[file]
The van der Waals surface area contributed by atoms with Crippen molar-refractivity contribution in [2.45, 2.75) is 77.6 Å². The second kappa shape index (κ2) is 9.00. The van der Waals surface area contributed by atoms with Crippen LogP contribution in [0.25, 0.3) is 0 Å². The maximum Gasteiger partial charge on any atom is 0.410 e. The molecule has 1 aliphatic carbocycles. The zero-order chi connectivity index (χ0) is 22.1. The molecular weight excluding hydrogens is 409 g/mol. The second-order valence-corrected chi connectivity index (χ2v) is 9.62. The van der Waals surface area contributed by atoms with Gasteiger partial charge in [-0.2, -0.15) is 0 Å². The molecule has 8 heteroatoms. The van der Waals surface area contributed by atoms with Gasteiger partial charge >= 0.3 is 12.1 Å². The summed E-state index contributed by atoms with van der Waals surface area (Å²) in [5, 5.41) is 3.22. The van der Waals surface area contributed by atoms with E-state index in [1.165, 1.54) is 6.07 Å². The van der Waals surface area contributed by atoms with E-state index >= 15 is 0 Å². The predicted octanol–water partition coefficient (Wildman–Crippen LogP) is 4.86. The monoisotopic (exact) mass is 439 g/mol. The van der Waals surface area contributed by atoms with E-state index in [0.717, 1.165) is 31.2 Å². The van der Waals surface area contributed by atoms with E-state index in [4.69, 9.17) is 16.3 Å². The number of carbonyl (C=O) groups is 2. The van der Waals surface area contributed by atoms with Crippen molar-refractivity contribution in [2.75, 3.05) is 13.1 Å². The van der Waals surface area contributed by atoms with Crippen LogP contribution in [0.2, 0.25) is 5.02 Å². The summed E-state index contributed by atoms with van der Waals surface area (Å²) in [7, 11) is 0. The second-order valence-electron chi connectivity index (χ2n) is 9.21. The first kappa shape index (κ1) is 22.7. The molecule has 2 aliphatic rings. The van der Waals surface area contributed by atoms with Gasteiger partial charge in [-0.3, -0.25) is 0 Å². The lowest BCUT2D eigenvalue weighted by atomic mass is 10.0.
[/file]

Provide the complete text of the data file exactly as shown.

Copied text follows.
The van der Waals surface area contributed by atoms with Crippen molar-refractivity contribution in [2.45, 2.75) is 77.6 Å². The second kappa shape index (κ2) is 9.00. The van der Waals surface area contributed by atoms with Crippen LogP contribution in [0.25, 0.3) is 0 Å². The maximum Gasteiger partial charge on any atom is 0.410 e. The molecule has 1 aliphatic carbocycles. The zero-order chi connectivity index (χ0) is 22.1. The molecular weight excluding hydrogens is 409 g/mol. The second-order valence-corrected chi connectivity index (χ2v) is 9.62. The van der Waals surface area contributed by atoms with Gasteiger partial charge in [-0.2, -0.15) is 0 Å². The molecule has 8 heteroatoms. The van der Waals surface area contributed by atoms with Gasteiger partial charge >= 0.3 is 12.1 Å². The summed E-state index contributed by atoms with van der Waals surface area (Å²) in [5, 5.41) is 3.22. The van der Waals surface area contributed by atoms with E-state index in [1.165, 1.54) is 6.07 Å². The van der Waals surface area contributed by atoms with E-state index >= 15 is 0 Å². The predicted octanol–water partition coefficient (Wildman–Crippen LogP) is 4.86. The monoisotopic (exact) mass is 439 g/mol. The van der Waals surface area contributed by atoms with E-state index in [0.717, 1.165) is 31.2 Å². The van der Waals surface area contributed by atoms with E-state index in [4.69, 9.17) is 16.3 Å². The number of carbonyl (C=O) groups is 2. The van der Waals surface area contributed by atoms with Crippen molar-refractivity contribution in [2.75, 3.05) is 13.1 Å². The van der Waals surface area contributed by atoms with Crippen LogP contribution in [0.2, 0.25) is 5.02 Å². The summed E-state index contributed by atoms with van der Waals surface area (Å²) in [7, 11) is 0. The second-order valence-electron chi connectivity index (χ2n) is 9.21. The first kappa shape index (κ1) is 22.7. The molecule has 2 aliphatic rings. The van der Waals surface area contributed by atoms with Gasteiger partial charge in [-0.3, -0.25) is 0 Å². The lowest BCUT2D eigenvalue weighted by atomic mass is 10.0.